In the American Church, there are two words that are used over and over again that are not very well-defined and therefore people can pour into them whatever meaning they need.

Those two words are ‘God’ on the one hand and ‘Salvation’ on the other. Bartchy believes that we need to return to a fundamental agreement about the definitions of these words. “So, do we mean by ‘God’ what Jesus meant? Do we mean by ‘Salvation’ what Jesus meant? Is ‘Salvation’ saving your spiritual butt, or is it salvation from meaninglessness, despair, from being a part of the people who opress others? I think salvation is a daily matter. I think what Heaven means, at least to me, is that some of the struggle that I’m involved in against so many people in powerful places, who live by a completely different set of values, is going to be over, and I’m going to have a chance to relax and play more music and talk with more friends and read all those books I’ve never had time to read and not spending all my time fighting against the principalities and powers.”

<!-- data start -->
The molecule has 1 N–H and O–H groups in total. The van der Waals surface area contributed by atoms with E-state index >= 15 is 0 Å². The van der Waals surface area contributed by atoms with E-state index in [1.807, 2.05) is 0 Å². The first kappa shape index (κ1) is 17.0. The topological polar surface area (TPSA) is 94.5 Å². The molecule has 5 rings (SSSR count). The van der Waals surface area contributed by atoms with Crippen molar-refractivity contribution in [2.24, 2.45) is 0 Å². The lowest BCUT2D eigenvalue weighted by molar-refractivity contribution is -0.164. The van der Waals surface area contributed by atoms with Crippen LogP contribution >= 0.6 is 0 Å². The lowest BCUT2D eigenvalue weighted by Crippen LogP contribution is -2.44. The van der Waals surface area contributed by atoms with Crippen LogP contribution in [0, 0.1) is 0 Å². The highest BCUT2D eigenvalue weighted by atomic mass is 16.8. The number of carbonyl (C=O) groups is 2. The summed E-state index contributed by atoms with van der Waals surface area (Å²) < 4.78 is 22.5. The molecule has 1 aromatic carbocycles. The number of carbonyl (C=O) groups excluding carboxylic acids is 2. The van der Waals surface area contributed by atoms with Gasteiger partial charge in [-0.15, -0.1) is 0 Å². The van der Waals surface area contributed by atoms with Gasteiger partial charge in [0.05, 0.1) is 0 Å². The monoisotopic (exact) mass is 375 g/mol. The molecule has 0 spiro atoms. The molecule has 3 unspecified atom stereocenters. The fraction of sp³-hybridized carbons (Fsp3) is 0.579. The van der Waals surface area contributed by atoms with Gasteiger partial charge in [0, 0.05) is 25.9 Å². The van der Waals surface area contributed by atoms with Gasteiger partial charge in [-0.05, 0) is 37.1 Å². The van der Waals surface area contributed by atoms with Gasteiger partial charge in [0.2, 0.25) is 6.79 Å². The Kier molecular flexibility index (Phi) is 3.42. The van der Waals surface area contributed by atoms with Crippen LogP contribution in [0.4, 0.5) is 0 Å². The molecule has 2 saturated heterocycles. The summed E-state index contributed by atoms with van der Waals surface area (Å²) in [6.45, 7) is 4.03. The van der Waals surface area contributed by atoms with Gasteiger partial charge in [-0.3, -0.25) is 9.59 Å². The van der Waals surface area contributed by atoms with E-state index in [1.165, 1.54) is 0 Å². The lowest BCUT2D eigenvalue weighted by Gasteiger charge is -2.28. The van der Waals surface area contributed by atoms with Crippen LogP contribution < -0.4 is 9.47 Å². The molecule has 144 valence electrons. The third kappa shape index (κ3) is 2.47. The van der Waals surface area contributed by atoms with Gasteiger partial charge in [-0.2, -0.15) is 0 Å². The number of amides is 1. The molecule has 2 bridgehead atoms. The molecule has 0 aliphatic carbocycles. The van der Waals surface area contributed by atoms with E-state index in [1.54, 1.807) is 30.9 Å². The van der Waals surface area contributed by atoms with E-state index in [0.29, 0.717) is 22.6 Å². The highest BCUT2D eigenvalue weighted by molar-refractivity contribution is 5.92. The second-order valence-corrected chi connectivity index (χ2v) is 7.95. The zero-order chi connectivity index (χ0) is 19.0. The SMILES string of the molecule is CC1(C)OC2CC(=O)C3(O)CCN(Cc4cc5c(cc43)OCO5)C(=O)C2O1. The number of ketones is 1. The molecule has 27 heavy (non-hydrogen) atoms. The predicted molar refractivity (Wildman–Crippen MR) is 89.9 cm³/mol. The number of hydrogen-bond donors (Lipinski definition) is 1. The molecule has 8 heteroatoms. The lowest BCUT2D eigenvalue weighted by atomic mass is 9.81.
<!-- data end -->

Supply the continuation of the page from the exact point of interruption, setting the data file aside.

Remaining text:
In the second chapter of the book of Acts, verse forty-two, its says that “The Lord was adding daily those who were being saved”, who were in the process. There’s two different ways, in the Greek, two different tenses, of putting things in the past. One is just like saying it happened and it’s over, and the other is about things that are ongoing, which is the imperfect tense. It’s imperfect because it hasn’t finished yet, so it’s an ongoing thing, in the Greek. That’s the tense you have in this passage which underscores the concept that salvation is a process," he says.

Bartchy wants to challenge the modern church to look itself in the face and ask itself what it’s actually communicating with respect to the words ‘God’ and ‘Salvation’. "What I mean is, to do something that was hard for me to do initially. Something that happened to me when I was in Grad School, as I was seeing people who were coming to Jesus and at first they were really hot, and after a year they were pretty tame," he says. "What happened was they looked around and found out that the words didn’t have the same meanings within the church that they first thought. Just like little kids, they watch what the grown-ups do when they use certain words and they figure out what things really mean."